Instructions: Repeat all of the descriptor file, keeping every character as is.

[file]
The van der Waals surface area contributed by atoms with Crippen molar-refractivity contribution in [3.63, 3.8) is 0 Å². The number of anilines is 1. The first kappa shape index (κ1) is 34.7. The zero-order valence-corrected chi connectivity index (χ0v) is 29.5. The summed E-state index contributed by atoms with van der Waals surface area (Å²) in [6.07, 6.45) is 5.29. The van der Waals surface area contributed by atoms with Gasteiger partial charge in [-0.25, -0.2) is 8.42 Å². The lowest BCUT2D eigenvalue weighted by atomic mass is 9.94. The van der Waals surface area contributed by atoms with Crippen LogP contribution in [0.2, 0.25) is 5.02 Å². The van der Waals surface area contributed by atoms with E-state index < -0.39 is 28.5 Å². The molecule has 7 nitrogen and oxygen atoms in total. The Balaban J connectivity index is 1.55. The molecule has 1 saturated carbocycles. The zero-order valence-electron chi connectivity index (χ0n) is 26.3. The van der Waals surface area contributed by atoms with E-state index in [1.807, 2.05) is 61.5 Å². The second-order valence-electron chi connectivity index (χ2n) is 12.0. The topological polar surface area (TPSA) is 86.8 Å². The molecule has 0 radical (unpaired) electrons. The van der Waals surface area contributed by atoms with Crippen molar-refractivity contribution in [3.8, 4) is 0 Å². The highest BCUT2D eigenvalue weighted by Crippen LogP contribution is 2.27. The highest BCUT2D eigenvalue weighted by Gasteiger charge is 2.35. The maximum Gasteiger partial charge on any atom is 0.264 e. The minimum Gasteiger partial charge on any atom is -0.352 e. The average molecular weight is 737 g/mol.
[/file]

The van der Waals surface area contributed by atoms with Crippen molar-refractivity contribution in [3.63, 3.8) is 0 Å². The number of anilines is 1. The first kappa shape index (κ1) is 34.7. The zero-order valence-corrected chi connectivity index (χ0v) is 29.5. The summed E-state index contributed by atoms with van der Waals surface area (Å²) in [6.07, 6.45) is 5.29. The van der Waals surface area contributed by atoms with Gasteiger partial charge in [-0.25, -0.2) is 8.42 Å². The lowest BCUT2D eigenvalue weighted by atomic mass is 9.94. The van der Waals surface area contributed by atoms with Crippen LogP contribution in [0.2, 0.25) is 5.02 Å². The van der Waals surface area contributed by atoms with E-state index < -0.39 is 28.5 Å². The molecule has 7 nitrogen and oxygen atoms in total. The Balaban J connectivity index is 1.55. The molecule has 1 saturated carbocycles. The zero-order valence-electron chi connectivity index (χ0n) is 26.3. The van der Waals surface area contributed by atoms with E-state index in [1.807, 2.05) is 61.5 Å². The second-order valence-electron chi connectivity index (χ2n) is 12.0. The topological polar surface area (TPSA) is 86.8 Å². The molecule has 0 radical (unpaired) electrons. The van der Waals surface area contributed by atoms with Crippen molar-refractivity contribution in [3.8, 4) is 0 Å². The highest BCUT2D eigenvalue weighted by Crippen LogP contribution is 2.27. The highest BCUT2D eigenvalue weighted by Gasteiger charge is 2.35. The maximum Gasteiger partial charge on any atom is 0.264 e. The minimum Gasteiger partial charge on any atom is -0.352 e. The average molecular weight is 737 g/mol.